What is Physical Activity?
Physical activity is one of the most beneficial things we can do to stay healthy over the course of our lives, and the built environment of our communities plays an important role in promoting exercise. Designing our communities to encourage active transportation, rather than car trips, can help promote daily and weekly physical activity. Active transportation is the use of our own energy, rather than motorized energy, to get from one place to another. By walking, cycling, skateboarding, jogging and running, we are using our own power to move around our communities, towns and cities.
In addition to active transportation, facilities that enable exercise can make an important contribution to increasing levels of physical activity too. Parks, sports fields and playgrounds provide opportunities to stay active, meet with friends and enjoy nature. Recreation facilities such as pools, skating rinks, running tracks and community centres within our neighbourhoods enable us to engage in independent or structured group activities. Often, many of these facilities are free to access, making physical activity more equitable for vulnerable populations.
How does it affect health?
Urban design that prioritizes car travel instead of active transportation is common in North American cities and has led to negative health outcomes for residents.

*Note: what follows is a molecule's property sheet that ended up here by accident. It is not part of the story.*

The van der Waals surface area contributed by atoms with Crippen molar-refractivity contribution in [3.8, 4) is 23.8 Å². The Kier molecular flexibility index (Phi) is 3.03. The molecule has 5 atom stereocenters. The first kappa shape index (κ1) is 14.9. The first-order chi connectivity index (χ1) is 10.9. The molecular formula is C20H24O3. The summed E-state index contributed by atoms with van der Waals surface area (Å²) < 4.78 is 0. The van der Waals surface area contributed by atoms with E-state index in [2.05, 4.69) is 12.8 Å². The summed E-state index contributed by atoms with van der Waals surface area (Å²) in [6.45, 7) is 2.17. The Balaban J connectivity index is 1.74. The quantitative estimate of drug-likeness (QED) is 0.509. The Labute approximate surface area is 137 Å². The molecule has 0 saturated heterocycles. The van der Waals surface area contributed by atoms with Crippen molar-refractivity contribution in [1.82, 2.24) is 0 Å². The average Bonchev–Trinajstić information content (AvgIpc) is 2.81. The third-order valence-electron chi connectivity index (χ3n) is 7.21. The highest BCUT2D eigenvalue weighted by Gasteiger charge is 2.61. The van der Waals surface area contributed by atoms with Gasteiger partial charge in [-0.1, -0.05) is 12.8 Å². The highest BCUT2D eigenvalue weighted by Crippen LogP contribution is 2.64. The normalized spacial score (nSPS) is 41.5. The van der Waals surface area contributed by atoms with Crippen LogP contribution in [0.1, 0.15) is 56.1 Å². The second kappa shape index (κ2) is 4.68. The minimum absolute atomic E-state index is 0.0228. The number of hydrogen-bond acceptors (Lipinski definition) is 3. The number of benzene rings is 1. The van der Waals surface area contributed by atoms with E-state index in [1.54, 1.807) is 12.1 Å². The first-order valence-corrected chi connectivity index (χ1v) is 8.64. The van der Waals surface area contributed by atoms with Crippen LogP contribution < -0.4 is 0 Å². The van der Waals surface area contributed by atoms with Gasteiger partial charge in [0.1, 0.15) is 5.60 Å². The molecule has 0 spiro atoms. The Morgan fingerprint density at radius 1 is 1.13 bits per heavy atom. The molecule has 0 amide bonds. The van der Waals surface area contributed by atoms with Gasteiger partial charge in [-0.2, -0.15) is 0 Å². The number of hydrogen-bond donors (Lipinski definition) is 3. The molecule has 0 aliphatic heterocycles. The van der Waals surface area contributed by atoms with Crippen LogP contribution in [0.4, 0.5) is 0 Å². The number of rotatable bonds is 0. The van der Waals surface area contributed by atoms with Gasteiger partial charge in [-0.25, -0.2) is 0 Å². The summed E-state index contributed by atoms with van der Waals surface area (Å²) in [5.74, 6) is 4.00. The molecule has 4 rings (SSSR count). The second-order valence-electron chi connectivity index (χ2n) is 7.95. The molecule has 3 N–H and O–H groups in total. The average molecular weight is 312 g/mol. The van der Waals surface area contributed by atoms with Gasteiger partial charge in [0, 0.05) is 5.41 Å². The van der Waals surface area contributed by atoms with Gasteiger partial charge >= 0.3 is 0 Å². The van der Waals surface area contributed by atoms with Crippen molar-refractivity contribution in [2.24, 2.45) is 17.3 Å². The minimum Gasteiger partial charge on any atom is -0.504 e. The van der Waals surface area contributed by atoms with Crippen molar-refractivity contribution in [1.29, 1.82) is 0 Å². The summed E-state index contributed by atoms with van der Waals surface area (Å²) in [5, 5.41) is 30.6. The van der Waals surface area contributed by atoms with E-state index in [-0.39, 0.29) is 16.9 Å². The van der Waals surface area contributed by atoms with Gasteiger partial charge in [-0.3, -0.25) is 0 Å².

In the early twentieth century, as cars became a mass consumer product, urban planning moved away from designing cities for walking, bicycling and other forms of sustainable transportation and moved towards designing spaces for cars.
Today, car ownership has grown to one billion, and is expected to double by the end of this decade, and the health and environmental costs of car-centred city design are clear. Along with increasing urbanization and population growth, enabling more car ridership in our cities has led to less physical activity, greater rates of obesity and worsening traffic-related air quality.
Shifting from car travel to active transportation increases levels of physical activity, which can counteract some of the health burdens of car-dependent communities. The World Health Organization has set a goal of reducing levels of physical inactivity by 15% by 2030, and specifically recommends that city planning policies promote walking, cycling and taking public transportation. Ensuring our communities are designed to enable residents to easily and safely walk or cycle to get to where they need to go can help boost their levels of physical activity and lead to better health outcomes for all.
Among the better health outcomes increased levels of physical activity can achieve are a reduced risk of over 25 chronic conditions, including coronary heart disease, stroke, breast cancer, colon cancer, Type 2 diabetes and osteoporosis. Physical activity is also good for mental health. It can improve sleep, relieve stress, anxiety and depression, and reduce reliance on drugs and alcohol. It also supports cognitive functioning in older people and delays the onset of dementia. It has been estimated that physical inactivity is costing Canada $6.8 billion every year in health-related costs due to escalating rates of chronic diseases.
Unfortunately, most people in Canada do not get the levels of physical activity required to maintain good health. National guidelines recommend adults get 150 minutes of moderate- to vigorous-intensity physical activity per week in bouts of at least 10 minutes in order to gain the powerful health benefits. Many people identify lack of time as a major barrier to physical activity.